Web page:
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European Data Protection Board – Third Plenary session: EU-Japan draft adequacy decision, DPIA lists, territorial scope and e-evidence

EU-Japan adequacy decision  

The Board Members discussed the EU-Japan draft adequacy decision which they received from Commissioner Věra Jourová and have been asked to provide an opinion on. The Board will now thoroughly review the draft decision. The Board is determined to take into account the wide-ranging impact of the draft adequacy decision, as well as the need to protect personal data in the EU.  

DPIA Lists

The EDPB reached an agreement on and adopted the 22 opinions establishing common criteria for Data Protection Impact Assessment (DPIA) lists. These lists form an important tool for the consistent application of the GDPR across the EU. DPIA is a process to help identify and mitigate data protection risks that could affect the rights and freedoms of individuals. To help clarify the types of processing which could require a DPIA, the GDPR calls for the national supervisory authorities to create and publish lists of types of operations that are likely to result in a high risk.

The Board received 22 national lists with an overall of 260 different types of processing. The EDPB Chair, Andrea Jelinek said: “It has been an enormous task for the members of the Board as well as the EDPB Secretariat to examine all of these lists and to establish common criteria on what triggers a DPIA and what not. It was an excellent opportunity for the EDPB to test the possibilities and challenges of consistency in practice. The GDPR does not require full harmonisation or an ‘EU list’, but does require more consistency, which we have achieved in these 22 opinions by agreeing on a common view.”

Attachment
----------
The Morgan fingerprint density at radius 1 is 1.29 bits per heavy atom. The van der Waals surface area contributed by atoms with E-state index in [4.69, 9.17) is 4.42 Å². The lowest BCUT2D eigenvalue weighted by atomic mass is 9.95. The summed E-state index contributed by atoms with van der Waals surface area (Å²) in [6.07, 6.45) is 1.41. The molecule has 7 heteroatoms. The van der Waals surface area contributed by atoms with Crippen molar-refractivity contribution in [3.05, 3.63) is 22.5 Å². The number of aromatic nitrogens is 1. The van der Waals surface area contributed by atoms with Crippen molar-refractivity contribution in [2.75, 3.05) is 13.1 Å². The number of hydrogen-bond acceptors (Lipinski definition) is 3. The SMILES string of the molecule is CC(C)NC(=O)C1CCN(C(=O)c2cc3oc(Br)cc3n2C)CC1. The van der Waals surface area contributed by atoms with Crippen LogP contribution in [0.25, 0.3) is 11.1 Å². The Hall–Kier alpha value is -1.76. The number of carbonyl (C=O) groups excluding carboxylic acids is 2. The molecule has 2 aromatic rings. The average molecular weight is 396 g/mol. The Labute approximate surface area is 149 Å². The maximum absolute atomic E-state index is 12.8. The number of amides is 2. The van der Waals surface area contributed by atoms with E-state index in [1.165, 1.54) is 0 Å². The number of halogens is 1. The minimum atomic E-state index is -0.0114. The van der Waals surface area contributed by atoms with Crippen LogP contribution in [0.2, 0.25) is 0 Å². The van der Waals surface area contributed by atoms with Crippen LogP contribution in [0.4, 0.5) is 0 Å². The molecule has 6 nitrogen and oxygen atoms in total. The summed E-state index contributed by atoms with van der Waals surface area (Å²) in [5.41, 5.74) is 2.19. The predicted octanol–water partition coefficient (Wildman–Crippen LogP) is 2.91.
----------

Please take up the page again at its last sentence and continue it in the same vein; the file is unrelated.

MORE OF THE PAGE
The 22 opinions on the DPIA lists result from art 35.4 and art. 35.6 GDPR and are in line with earlier guidance established by the Article 29 Working Party.

Guidelines on territorial scope

The EDPB adopted new draft guidelines, which will help provide a common interpretation of the territorial scope of the GDPR and provide further clarification on the application of the GDPR in various situations, in particular where the data controller or processor is established outside of the EU, including on the designation of a representative. The guidelines will be subject to a public consultation.


The EDPB adopted an opinion on the new E-evidence regulation, proposed by the European Commission in April 2018. The Board stressed that the proposed new rules providing for the collection of electronic evidence should sufficiently safeguard the data protection rights of individuals and should be more consistent with EU data protection law.

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